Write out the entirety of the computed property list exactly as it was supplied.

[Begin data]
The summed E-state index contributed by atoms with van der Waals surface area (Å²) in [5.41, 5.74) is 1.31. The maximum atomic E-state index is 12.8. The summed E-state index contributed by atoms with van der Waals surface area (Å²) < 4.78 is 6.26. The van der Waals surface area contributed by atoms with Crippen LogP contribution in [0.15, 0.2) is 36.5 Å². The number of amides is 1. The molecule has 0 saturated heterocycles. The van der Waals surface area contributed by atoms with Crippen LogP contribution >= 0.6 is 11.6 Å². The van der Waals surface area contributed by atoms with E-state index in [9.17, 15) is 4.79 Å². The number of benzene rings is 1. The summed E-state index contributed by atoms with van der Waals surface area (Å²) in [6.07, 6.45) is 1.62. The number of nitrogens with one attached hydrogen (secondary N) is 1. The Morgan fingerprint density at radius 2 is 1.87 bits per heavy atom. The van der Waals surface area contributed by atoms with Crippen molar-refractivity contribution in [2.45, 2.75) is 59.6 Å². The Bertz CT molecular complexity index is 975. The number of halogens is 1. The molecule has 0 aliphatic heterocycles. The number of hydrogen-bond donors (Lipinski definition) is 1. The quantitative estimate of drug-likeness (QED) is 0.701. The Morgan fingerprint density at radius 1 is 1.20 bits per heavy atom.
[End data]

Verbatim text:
The summed E-state index contributed by atoms with van der Waals surface area (Å²) in [5.41, 5.74) is 1.31. The maximum atomic E-state index is 12.8. The summed E-state index contributed by atoms with van der Waals surface area (Å²) < 4.78 is 6.26. The van der Waals surface area contributed by atoms with Crippen LogP contribution in [0.15, 0.2) is 36.5 Å². The number of amides is 1. The molecule has 0 saturated heterocycles. The van der Waals surface area contributed by atoms with Crippen LogP contribution >= 0.6 is 11.6 Å². The van der Waals surface area contributed by atoms with E-state index in [9.17, 15) is 4.79 Å². The number of benzene rings is 1. The summed E-state index contributed by atoms with van der Waals surface area (Å²) in [6.07, 6.45) is 1.62. The number of nitrogens with one attached hydrogen (secondary N) is 1. The Morgan fingerprint density at radius 2 is 1.87 bits per heavy atom. The van der Waals surface area contributed by atoms with Crippen molar-refractivity contribution in [2.45, 2.75) is 59.6 Å². The Bertz CT molecular complexity index is 975. The number of halogens is 1. The molecule has 0 aliphatic heterocycles. The number of hydrogen-bond donors (Lipinski definition) is 1. The quantitative estimate of drug-likeness (QED) is 0.701. The Morgan fingerprint density at radius 1 is 1.20 bits per heavy atom.